By David Shapiro

Saturday, December 7, 1996

Don’t try to tease
women about weight

Sadly, I've learned most of what I know about women from the daily pop psychology feature on the radio.

I just found out, for instance, that men and women have different concepts of humor. Men use humor aggressively like a weapon. That's incomprehensible to women, who are just too literal-minded and use humor mainly to giggle about men.

Men are always joshing each other about balding heads, expanding waistlines and incompetent athletic ability. Try telling a woman that she's getting thin on the top, thick around the middle and throws like a girl.

A writer was outside my office showing off to the ladies by making idiotic scissors motions with his fingers. "It's hard because your brain doesn't want to do it," he boasted.

I needled, "I guess the fact that you can do it confirms that you don't have much of a brain."

He gave a short laugh and stomped off. Later I got an e-mail from him lightly suggesting that my column represents the dabblings of a dilettante and doesn't measure up to his "professional" work.

The innocent way he worded it made it impossible to retaliate overtly. All I could do was admire his comeback and stomp around.

That same day I noticed a woman co-worker was using a plastic diaper bag as a purse. This was too good. I opened with a jab about how her green bag didn't match her purple outfit.

She responded with her big brown eyes. Looking terribly hurt, they said, "Here I am minding my own business, not bothering you, and for no reason you viciously attack me. Why are men such beasts?"

Talk about sucking the fun out of a situation.

I had to go to the Big Island last week. A French gentleman ahead of me at the car rental counter obviously didn't understand a word the rental woman was saying. He smiled apologetically. She cranked up the volume.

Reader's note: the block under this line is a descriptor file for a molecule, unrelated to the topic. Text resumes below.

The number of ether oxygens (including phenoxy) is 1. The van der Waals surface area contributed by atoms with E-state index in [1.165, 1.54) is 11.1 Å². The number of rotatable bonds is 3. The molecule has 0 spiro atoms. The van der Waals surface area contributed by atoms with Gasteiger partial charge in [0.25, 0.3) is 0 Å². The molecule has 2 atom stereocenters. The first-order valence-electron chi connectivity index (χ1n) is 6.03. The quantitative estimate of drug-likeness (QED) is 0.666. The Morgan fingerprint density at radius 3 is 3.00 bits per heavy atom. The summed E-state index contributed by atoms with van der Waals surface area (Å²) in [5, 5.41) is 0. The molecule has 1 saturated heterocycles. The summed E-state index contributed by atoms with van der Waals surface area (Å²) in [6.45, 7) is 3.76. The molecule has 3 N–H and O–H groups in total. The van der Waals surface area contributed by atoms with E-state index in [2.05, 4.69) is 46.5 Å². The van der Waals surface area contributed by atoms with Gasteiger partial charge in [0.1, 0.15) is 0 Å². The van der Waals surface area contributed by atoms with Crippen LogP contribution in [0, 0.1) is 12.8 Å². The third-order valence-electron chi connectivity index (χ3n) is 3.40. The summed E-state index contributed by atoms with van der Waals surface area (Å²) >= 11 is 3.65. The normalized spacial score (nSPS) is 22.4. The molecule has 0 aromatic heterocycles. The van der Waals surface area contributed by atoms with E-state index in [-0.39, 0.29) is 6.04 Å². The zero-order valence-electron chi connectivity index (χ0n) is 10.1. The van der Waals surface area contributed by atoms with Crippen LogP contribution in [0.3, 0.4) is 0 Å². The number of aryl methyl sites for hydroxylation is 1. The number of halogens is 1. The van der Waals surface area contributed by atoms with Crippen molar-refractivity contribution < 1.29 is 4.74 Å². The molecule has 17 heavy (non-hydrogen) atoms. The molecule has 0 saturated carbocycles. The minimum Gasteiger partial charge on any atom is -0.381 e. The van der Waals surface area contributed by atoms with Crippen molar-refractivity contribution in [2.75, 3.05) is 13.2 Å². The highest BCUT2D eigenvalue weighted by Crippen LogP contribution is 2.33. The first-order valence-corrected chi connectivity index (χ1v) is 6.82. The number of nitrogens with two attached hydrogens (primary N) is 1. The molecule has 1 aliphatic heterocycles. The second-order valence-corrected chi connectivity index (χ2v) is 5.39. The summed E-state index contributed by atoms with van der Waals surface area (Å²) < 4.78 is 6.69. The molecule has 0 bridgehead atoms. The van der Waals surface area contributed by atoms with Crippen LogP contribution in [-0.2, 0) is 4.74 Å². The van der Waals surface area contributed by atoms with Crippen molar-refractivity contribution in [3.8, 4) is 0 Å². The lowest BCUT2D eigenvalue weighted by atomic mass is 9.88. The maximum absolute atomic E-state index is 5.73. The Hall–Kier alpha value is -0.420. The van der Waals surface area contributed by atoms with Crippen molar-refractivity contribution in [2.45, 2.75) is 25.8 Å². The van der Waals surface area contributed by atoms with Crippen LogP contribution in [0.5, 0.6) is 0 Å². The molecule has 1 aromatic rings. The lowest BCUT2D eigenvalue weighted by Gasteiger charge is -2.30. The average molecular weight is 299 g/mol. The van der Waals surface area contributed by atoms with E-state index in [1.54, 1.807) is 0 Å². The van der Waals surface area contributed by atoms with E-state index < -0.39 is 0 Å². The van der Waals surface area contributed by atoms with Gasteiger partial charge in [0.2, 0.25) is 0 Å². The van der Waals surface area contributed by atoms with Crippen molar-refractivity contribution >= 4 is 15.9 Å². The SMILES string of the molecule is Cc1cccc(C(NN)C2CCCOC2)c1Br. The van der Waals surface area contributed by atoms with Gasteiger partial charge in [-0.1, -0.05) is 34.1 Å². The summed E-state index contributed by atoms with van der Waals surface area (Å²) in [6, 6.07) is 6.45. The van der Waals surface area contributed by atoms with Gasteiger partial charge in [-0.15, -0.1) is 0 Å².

"Will you drop the car in Hilo or Kona?"



I couldn't resist. "I don't think the problem is his hearing," I said.


On my flight home, an older guy was having trouble stuffing his bag into the overhead bin. A flight attendant told him, "You can't put the bag in there. It doesn't fit."

"If there was room, it would fit," he responded with perfect logic.

"That's my point," she said. "There's no room so it doesn't fit."

"It would fit if there was room."

This went on another half-dozen rounds. The agitated flight attendant yelled into one of his ears while his wife elbowed his ribs and shouted into his other ear to stop disgracing himself. The guy's grin was wide. He was jerking around two humorless women at once and loving it.

The humor gap makes problem-solving in the office a challenge.

A fellow who sits near the women's restroom complained about the odors getting into the air vents over his desk. He demanded that I act.

If it was the men's room, I'd send in a can of Lysol with a joke about the odious management chore confronting me. But with women, that could cost me my life.

The serious approach wasn't much of an option either. I couldn't very well march in there and lecture, "Now see here, Madam . . ."

So how did I get out of it? Easy. I insulted the big sensitive schnozzle of the guy who had griped and walked away from the whole thing.

David Shapiro is managing editor of the Star-Bulletin.
He can be reached by e-mail at
Volcanic Ash runs every Saturday in the Star-Bulletin.

Previous Volcanic Ash columns

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